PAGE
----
What does it mean for children to have a cultural experience? It means inspiring creativity, developing skills, building knowledge, discovering their heritage and celebrating differences. It is about self-expression, well-being and freedom.
When Arts Council England assumed responsibility for libraries in 2012, it stimulated library leaders to reflect on the role libraries play in supporting children and young people’s cultural awakening.
Public libraries contribute to a sense of place within a local community. Indeed there are library buildings that are cultural experiences in themselves. In the ROH Bridge region we have some beautiful libraries - Braintree and Saffron Walden in Essex, the Forum in Southend and Ipswich Library are just four that spring to mind.
Once inside the library, children will of course, find the huge range of authors and illustrators who give us some a rich reading heritage and I will return to that, but there are also opportunities to experience quality performance and exhibitions, to showcase work, to build skills, try out new art forms and explore cultural heritage. Libraries have really benefitted from new relationships through the Bridge Organisations and Arts Council England, for example in the Eastern region our Grants for Arts funded ImagiNation project acted as a catalyst for libraries work with artists and co-production with young people.
So far it’s been a great year for celebrating arts and culture in libraries and it’s not over yet. One of my highlights has been celebrating Shakespeare’s 400th anniversary. On 23rd April (“Shakespeare Selfie Day”) 6000 adults and children across the country visited their local library to take a picture with their favourite Shakespeare quote.
The fun continues this autumn with artists offering Shakespeare themed workshops and events in libraries across the region. In the spring Librarian Theatre toured libraries across the eastern region with their production of Hamlet and we are hoping to welcome them back for a Dickensian Christmas production.
In terms of audiences I have to mention Library rhyme times for babies and toddlers. These magical weekly sessions help the youngest children and their families learn songs and rhymes passed down through generations from a range of cultural traditions. And, as a perceptive member of staff said to me, a rhyme time is, for many children their first experience of being in an audience, learning to watch, listen, join in and clap together.
In Essex we are gearing up for Fun Palace Weekend on the 1st/2nd October. We were introduced to the Fun Palace concept by the inspirational Stella Duffy and can't wait to give them a go. They really fit in with our ethos of enabling communities to share their skills and make their communities better.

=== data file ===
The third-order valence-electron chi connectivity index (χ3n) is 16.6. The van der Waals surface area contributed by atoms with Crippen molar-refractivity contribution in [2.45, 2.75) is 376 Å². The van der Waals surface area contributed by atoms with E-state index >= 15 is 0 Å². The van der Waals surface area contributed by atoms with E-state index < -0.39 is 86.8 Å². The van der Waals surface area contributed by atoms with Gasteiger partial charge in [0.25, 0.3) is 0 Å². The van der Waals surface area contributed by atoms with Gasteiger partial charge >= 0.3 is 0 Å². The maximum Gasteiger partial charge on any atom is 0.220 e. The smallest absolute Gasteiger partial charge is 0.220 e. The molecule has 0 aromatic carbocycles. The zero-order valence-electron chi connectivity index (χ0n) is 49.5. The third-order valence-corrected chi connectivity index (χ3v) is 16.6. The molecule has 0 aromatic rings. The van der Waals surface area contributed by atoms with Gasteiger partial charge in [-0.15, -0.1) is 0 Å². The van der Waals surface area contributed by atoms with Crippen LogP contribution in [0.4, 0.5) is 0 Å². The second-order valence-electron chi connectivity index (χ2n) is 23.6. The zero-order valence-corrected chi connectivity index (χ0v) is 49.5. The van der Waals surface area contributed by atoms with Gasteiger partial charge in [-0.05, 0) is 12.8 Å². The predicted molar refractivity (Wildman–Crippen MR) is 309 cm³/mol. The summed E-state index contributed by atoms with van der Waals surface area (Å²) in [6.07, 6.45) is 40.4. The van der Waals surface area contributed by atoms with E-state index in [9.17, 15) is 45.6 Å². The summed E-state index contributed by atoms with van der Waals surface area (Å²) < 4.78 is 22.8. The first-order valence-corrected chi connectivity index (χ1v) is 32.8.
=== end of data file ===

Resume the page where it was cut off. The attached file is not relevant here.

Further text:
Digital creativity and making are a growing area of library business, - there is a brilliant Makerspace in Ipswich Library and Code Clubs are burgeoning. We are really excited about providing children and young people with opportunities to create via code, digital music making and film production.
At the heart of our work is reading - a creative act in itself, which builds a child's ability to think and write creatively, to understand different lives and possibilities and develop empathy. As I write this blog, libraries across the country are running the annual Summer Reading Challenge, celebrating the 100th anniversary of Roald Dahl. When we have big reading events like this it is wonderful how the whole community gets involved. When we celebrated National Bookstart Week for babies and toddlers in June with its undersea theme, the knit and natter group at Rochford Library in Essex knitted us a whole seascape.
Reading and crafting uniting generations! Our BBC partners are passionate about books too and we have supported their reading campaign throughout 2016. We are looking forward to a #LovetoRead celebration weekend 5th/6th November.
There are challenges - we need to ensure we are reaching our whole community and that we are celebrating diversity through our activities. We need to make sure our activities are fully accessible to all children. Libraries need to be defining their role in Cultural Education Partnerships and consider the most effective way to contribute to Arts Awards programmes. But we also have new opportunities. The work of public libraries is shaped by a series of Universal Offers and the Children’s Promise which sets out our expectations of a 21st Century library service. In 2017 a public library Cultural Offer will be developed, articulating our belief in the power of public libraries to contribute to the wider cultural landscape and ensuring that children, young people and adults wherever they are, have the cultural opportunities they deserve and that will make a real difference to their lives.
Sarah Mears, Libraries Services Manager: Essex Libraries and national Chair ASCEL (The Association of Senior Children’s and Education Librarians)